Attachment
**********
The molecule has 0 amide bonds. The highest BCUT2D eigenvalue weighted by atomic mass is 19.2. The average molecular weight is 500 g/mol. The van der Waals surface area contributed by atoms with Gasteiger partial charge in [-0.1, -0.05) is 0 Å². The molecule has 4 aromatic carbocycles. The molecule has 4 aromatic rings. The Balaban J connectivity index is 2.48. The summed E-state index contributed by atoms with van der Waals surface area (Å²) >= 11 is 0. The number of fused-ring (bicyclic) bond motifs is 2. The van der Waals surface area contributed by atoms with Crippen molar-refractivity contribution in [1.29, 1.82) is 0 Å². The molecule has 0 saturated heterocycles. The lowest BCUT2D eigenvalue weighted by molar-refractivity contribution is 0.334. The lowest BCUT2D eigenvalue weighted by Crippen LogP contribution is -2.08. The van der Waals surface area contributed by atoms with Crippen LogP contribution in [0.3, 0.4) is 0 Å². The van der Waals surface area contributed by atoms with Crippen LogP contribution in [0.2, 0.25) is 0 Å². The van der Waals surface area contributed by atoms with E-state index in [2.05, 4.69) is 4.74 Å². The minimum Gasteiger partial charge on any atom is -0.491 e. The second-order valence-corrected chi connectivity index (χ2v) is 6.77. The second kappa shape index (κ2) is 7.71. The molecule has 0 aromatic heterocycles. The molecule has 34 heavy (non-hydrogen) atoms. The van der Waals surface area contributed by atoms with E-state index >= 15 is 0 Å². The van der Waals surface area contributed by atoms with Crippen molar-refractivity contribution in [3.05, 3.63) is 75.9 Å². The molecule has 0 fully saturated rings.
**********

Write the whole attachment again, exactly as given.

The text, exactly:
The molecule has 0 amide bonds. The highest BCUT2D eigenvalue weighted by atomic mass is 19.2. The average molecular weight is 500 g/mol. The van der Waals surface area contributed by atoms with Gasteiger partial charge in [-0.1, -0.05) is 0 Å². The molecule has 4 aromatic carbocycles. The molecule has 4 aromatic rings. The Balaban J connectivity index is 2.48. The summed E-state index contributed by atoms with van der Waals surface area (Å²) >= 11 is 0. The number of fused-ring (bicyclic) bond motifs is 2. The van der Waals surface area contributed by atoms with Crippen molar-refractivity contribution in [1.29, 1.82) is 0 Å². The molecule has 0 saturated heterocycles. The lowest BCUT2D eigenvalue weighted by molar-refractivity contribution is 0.334. The lowest BCUT2D eigenvalue weighted by Crippen LogP contribution is -2.08. The van der Waals surface area contributed by atoms with Crippen LogP contribution in [0.3, 0.4) is 0 Å². The van der Waals surface area contributed by atoms with Crippen LogP contribution in [0.2, 0.25) is 0 Å². The van der Waals surface area contributed by atoms with E-state index in [2.05, 4.69) is 4.74 Å². The minimum Gasteiger partial charge on any atom is -0.491 e. The second-order valence-corrected chi connectivity index (χ2v) is 6.77. The second kappa shape index (κ2) is 7.71. The molecule has 0 aromatic heterocycles. The molecule has 34 heavy (non-hydrogen) atoms. The van der Waals surface area contributed by atoms with E-state index >= 15 is 0 Å². The van der Waals surface area contributed by atoms with Crippen molar-refractivity contribution in [3.05, 3.63) is 75.9 Å². The molecule has 0 fully saturated rings.